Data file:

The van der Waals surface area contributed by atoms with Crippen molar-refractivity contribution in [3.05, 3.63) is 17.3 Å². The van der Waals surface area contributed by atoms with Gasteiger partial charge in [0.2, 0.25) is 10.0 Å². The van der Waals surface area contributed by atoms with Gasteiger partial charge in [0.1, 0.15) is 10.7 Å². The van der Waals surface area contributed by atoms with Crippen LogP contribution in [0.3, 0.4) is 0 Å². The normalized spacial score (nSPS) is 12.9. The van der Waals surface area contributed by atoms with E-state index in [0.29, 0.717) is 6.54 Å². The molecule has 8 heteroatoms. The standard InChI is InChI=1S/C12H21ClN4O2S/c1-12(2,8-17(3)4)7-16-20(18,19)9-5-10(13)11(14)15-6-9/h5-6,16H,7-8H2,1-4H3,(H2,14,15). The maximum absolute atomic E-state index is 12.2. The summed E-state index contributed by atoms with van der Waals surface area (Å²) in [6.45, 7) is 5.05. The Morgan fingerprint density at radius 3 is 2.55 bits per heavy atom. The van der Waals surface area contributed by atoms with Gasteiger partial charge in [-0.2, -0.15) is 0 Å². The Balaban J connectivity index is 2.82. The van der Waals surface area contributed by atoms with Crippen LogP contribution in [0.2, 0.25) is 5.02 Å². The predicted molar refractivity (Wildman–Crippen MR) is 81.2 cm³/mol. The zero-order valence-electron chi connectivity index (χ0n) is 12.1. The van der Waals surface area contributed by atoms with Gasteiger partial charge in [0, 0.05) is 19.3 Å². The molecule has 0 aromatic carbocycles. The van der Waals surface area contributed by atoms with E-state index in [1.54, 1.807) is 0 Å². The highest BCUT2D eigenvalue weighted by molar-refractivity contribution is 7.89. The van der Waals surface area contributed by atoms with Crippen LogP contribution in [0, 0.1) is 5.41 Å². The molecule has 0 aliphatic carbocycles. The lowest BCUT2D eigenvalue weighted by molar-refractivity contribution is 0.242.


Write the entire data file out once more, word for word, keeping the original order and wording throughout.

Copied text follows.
The van der Waals surface area contributed by atoms with Crippen molar-refractivity contribution in [3.05, 3.63) is 17.3 Å². The van der Waals surface area contributed by atoms with Gasteiger partial charge in [0.2, 0.25) is 10.0 Å². The van der Waals surface area contributed by atoms with Gasteiger partial charge in [0.1, 0.15) is 10.7 Å². The van der Waals surface area contributed by atoms with Crippen LogP contribution in [0.3, 0.4) is 0 Å². The normalized spacial score (nSPS) is 12.9. The van der Waals surface area contributed by atoms with E-state index in [0.29, 0.717) is 6.54 Å². The molecule has 8 heteroatoms. The standard InChI is InChI=1S/C12H21ClN4O2S/c1-12(2,8-17(3)4)7-16-20(18,19)9-5-10(13)11(14)15-6-9/h5-6,16H,7-8H2,1-4H3,(H2,14,15). The maximum absolute atomic E-state index is 12.2. The summed E-state index contributed by atoms with van der Waals surface area (Å²) in [6.45, 7) is 5.05. The Morgan fingerprint density at radius 3 is 2.55 bits per heavy atom. The van der Waals surface area contributed by atoms with Gasteiger partial charge in [-0.2, -0.15) is 0 Å². The Balaban J connectivity index is 2.82. The van der Waals surface area contributed by atoms with Crippen LogP contribution in [0.2, 0.25) is 5.02 Å². The predicted molar refractivity (Wildman–Crippen MR) is 81.2 cm³/mol. The zero-order valence-electron chi connectivity index (χ0n) is 12.1. The van der Waals surface area contributed by atoms with Gasteiger partial charge in [0, 0.05) is 19.3 Å². The molecule has 0 aromatic carbocycles. The van der Waals surface area contributed by atoms with E-state index in [1.54, 1.807) is 0 Å². The highest BCUT2D eigenvalue weighted by molar-refractivity contribution is 7.89. The van der Waals surface area contributed by atoms with Crippen LogP contribution in [0, 0.1) is 5.41 Å². The molecule has 0 aliphatic carbocycles. The lowest BCUT2D eigenvalue weighted by molar-refractivity contribution is 0.242.